BARELY VISIBLE behind the headlines of state and mayors' takeover of troubled big-city school systems, revolutionary new ideas about school governance in America are taking root.
The strongest new idea -- reflected in the debate over charter schools, vouchers and parental choice -- is that public schools, like virtually every other business and institution in our society, must start to face competition.
Right now, school boards and the bureaucracies under them function like classic monopolies. They're guaranteed a flow of customers (the students). They're assured constant income (public tax money). And they face zero prospects of being driven out of business by incompetence (failure to educate children).
School boards claim there's democratic accountability -- that a bad teacher will be fired by a principal, a bad principal by the superintendent, a bad superintendent by the board, and a bad board by the voters. That's interesting theory but it's not working, says Minnesota-based education expert Ted Kolderie: otherwise our major school systems wouldn't be in chaos, triggering takeovers that abrogate democratic control.
We should stop blaming teachers, superintendents, even school boards, says Mr. Kolderie. He counsels using state power to create a new framework for public education -- one that fosters competition, provides incentives for high performance and imposes clear penalties for failure.
A potential first step
A first potential step: Leave school boards in place, but create independent chartering boards to start new, competitive public schools. Marketplace dynamics would likely force school boards lift numbing regulations, give principals authority to assemble their own teacher corps, and make school site-based decision-making a reality.
Eventually all schools could be run through arm's-length performance-based contracts negotiated between school boards or charter commissions and individual schools.
Public charter schools, already permitted in 27 states, are accountable: If performance doesn't improve, their charters may not be renewed. They're the visible cutting edge of this trend.
But can there be variants -- ways to emulate charters within the regular public system? A sprinkling of courageous principals, willing to bend or break the weight of rules imposed by "central," are achieving excellence.
Gordon Hoodak, the spirited principal of the Lauer's Park Elementary School in a poverty-plagued area of Reading, Pa., challenges a visitor touring his school: "Just watch to see if you can find any kids not on task. Or teachers without a twinkle in their eye. Or kids acting ugly." Tour the school and you find he's right. Mr. Hoodak's students, heavily minority, sociologically marked for failure, score as well as students from privileged areas.
Or consider the Family Academy in a desperately poor Harlem neighborhood. Its founders, three public-school teachers, believe the key to success is a small, intimate school, giving children a taste for lifelong learning by warm surroundings, small classes and involved parents. The teachers work long days. There's a Family Services Center in the school, to hold families together. Students score 20 percent higher than Harlem norms.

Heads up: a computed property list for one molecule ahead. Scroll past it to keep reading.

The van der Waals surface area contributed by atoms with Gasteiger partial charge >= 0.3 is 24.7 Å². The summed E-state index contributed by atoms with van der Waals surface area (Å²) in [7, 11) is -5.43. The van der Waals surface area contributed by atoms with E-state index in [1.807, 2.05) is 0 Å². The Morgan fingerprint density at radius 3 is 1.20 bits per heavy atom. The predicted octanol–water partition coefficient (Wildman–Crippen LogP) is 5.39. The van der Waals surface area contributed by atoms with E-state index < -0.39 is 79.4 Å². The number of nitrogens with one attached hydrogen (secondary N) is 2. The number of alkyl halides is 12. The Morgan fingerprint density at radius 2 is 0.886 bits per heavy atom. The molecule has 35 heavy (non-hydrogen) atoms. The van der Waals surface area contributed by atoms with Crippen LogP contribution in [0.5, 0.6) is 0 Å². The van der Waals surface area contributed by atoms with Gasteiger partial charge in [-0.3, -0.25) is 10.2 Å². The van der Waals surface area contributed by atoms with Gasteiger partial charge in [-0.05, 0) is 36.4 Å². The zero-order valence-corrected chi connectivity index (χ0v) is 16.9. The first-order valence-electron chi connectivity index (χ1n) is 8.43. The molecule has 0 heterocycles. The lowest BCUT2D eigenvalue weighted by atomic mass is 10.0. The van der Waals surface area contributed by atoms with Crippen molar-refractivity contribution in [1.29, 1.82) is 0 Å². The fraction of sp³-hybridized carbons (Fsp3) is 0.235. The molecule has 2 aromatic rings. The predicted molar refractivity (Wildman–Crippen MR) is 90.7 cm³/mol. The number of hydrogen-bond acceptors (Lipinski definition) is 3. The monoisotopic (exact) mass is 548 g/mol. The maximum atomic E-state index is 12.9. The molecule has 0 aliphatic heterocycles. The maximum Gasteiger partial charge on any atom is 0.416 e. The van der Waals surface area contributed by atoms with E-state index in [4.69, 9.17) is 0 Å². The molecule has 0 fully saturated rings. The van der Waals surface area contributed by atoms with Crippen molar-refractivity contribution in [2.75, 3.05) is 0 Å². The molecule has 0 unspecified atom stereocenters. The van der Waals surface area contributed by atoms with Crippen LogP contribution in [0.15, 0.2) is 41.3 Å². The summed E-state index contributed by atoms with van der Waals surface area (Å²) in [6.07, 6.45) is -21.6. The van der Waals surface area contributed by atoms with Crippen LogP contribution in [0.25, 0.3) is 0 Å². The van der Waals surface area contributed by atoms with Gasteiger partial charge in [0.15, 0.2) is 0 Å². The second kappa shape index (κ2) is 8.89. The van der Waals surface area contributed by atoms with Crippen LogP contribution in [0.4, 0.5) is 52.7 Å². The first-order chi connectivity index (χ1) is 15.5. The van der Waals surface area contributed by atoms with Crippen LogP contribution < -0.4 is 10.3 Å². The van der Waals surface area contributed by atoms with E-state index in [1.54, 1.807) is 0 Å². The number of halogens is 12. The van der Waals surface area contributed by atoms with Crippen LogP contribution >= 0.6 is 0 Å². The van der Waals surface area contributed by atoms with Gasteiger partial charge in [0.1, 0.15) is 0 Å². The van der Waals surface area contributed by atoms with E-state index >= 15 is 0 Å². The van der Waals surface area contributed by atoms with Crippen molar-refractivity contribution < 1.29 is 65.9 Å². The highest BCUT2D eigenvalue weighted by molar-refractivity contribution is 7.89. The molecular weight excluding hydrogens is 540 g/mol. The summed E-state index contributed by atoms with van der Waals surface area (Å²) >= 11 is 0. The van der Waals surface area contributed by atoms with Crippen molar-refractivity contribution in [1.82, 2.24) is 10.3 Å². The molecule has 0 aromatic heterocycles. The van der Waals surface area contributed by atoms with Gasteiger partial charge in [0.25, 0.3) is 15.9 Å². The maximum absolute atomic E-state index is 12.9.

Family Academy is one of 60 experimental schools allowed within the massive New York City system. But as Metropolis magazine notes, it would take hundreds more -- a fundamental culture shift -- to make a full impact.
In Chicago, it's been seven years since grass-roots reformers persuaded the Illinois legislature to order a sweeping transfer of power over funds and programs, from the central bureaucracy to committees of parents, teachers, neighbors and school principals.
Everyone agrees the deeply troubled Chicago schools (now controlled by the mayor) have miles to go. But a University of Chicago study found 190 schools (40 percent of the system) were making comprehensive improvements. Test scores haven't improved a lot, but parental involvement has risen sharply, overall school violence is down 46 percent and the dropout rate has been cut from 51 percent to 42 percent.
Boston's school system, under Tom Payzant, a progressive superintendent, is setting up seven in-district charter schools. Agreed to by the Boston teachers union, they're called "pilots." Principals get broad freedom from regulations plus power to pick teachers they want -- whether inside or outside the system.
To Boston's school establishment and unions, the pilot schools are controlled experiments. To the principals and teachers involved, they're the vanguard of a movement that will ultimately free all schools from district and union rules.
This is the struggle -- and promise -- across the country. School boards, unions, state education departments see decentralization as a way to quell criticism while keeping the existing systems intact.
More and more reformers are saying schools must be freed, legally, of school bureaucracies' rules and constraints, and of veto power by unions, too. Only then, they argue, can schools become the independent, cohesive teams of motivated, skilled and caring professionals they need to be -- for the children's sake.
Neal R. Peirce writes a column on state and urban affairs.
Pub Date: 12/16/96